No one has ever doubted that teachers have a genuine grievance. Their salaries, like those of every working Zimbabwean, must be reviewed. The government has repeatedly acknowledged that it is reviewing their salaries but they must go back to work. Issues will be resolved while they are teaching our children, instead of holding the children to ransom.
It is therefore the teachers’ approach that some of us are beginning to question. When schools closed last year following the outbreak of coronavirus, teachers continued to receive their salaries though most were not teaching. When the government asked those with examination classes to return to work, some of the teachers started saying they would only return to work after their salaries were reviewed.
This year schools have not been operating since the beginning of the year and the government has said they must open next week. Now one of the teachers unions says teachers will not go back to work unless they are vaccinated and their salaries reviewed.
On hearing this a colleague said that Zimbabwe might be one of the most literate countries in Africa but some of the things our teachers’ unions are demanding makes one question the education because it clearly shows that there is something fundamentally wrong with that education.
This raises another question. What kind of education are our teachers giving to our children when they, or at least their representatives, are using a very uneducated approach to an issue that requires educated people?
Everyone is quite aware that our economy had gone down the drain. The new administration is trying hard to stabilise it but was set back by two disasters, Cyclone Idai and coronavirus.
The government has acknowledged that salaries are low and is working on improving them, but people have to go back to work. Despite these assurances, teachers unions continue to demand wage reviews, and in United States dollars, before going back to work.
After losing nine months of education, one is bound to ask, which sensible person would want to sacrifice the entire nation’s children? Granted we all need money to survive, but are teachers the only persons needing a salary review?
Truth be told, when teachers go on strike they are punishing people in the same boat with them, poor people who cannot afford to send their children to private schools.
Only one answer therefore comes to my mind. Teaching has been invaded by mercenaries, especially at union level, hounds that have realised that they can make more money by making noise rather than through teaching.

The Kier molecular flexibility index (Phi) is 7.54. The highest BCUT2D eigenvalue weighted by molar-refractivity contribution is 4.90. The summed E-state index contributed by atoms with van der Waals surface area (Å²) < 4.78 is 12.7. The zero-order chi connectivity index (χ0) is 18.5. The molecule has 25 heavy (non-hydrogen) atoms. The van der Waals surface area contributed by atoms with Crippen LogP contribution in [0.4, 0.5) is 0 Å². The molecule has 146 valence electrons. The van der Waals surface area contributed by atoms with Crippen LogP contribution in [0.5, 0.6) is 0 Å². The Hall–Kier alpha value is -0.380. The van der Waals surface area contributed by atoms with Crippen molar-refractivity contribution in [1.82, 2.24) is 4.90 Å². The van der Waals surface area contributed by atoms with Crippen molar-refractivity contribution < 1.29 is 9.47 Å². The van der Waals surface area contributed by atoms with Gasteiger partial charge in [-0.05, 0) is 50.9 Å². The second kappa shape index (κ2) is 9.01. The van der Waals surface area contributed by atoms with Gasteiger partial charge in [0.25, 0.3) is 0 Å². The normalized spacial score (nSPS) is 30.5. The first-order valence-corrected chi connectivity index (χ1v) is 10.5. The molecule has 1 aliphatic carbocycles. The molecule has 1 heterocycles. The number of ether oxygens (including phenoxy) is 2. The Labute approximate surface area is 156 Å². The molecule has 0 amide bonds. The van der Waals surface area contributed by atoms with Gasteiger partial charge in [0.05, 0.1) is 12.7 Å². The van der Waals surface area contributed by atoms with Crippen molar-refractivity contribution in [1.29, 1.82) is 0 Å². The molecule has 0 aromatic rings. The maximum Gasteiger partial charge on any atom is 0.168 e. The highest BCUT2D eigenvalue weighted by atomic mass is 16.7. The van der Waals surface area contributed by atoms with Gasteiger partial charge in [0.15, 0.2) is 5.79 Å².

According to the latest statistics from the Ministry of Primary and Secondary Education, Zimbabwe had 139 616 teachers in 2019.
Media reports say the Zimbabwe Teachers Association which says it is the largest and most influential teachers union has 42 000 members.
The militant Progressive Teachers Union of Zimbabwe has 15 000 while the highly vociferous Amalgamated Rural Teachers Union of Zimbabwe says it has just over 5 000.
Who therefore represents the majority of the teachers?
At independence Zimbabwe had only one teachers’ union, ZIMTA, which was a merger of two unions one that had previously represented white teachers and another that represented back teachers. And this was the case for the next 16 years until Raymond Majongwe formed the PTUZ.
As the country’s economy teetered more unions sprung up. There are now eight teachers’ unions.
Who are they representing?
Do they really have members?
If so how many?
If not, how are they surviving?
These are questions that teachers on the ground must ask because they are the ones being represented by these unions. Which one among the eight represents them? Are they members of any?
Normally a union survives on subscriptions from members, so one should ask, can a union really survive on subscriptions from 5 000 members who are complaining that their salaries are too low?
If the unions are not surviving from subscriptions where are they getting their funding?
And why so many unions because if all were as big as ZIMTA, there would just be three or four unions, but even than that would be too many?
The answer is simple. Donors.
Teachers are very influential people in Zimbabwean society. Anyone who wants to influence Zimbabwe society, especially the rural people that constitute nearly 70 percent of the population, can easily do that through teachers.
But is this for the benefit of teachers or the donor?
Even if it is for the benefit of teachers, why fund so many unions?
Simple. For the international community it pays to have more organisations making noise. It creates a picture of chaos, a failing nation unable to grapple with day-to-day matters.
The ultimate beneficiaries are therefore the donors and trade union leaders not the teachers they claim to represent. The union leaders are not paid to improve the lot of the teachers. That is a by-product. They are paid to create chaos.
Teachers indeed have a grievance but it is now time to put children first. All others things will be sorted out. They now run the risk of alienating themselves from parents whose children have already lost a year of education if they persist that they will not go back to work.
Pafunge! Think. It ain’t illegal yet. – Insider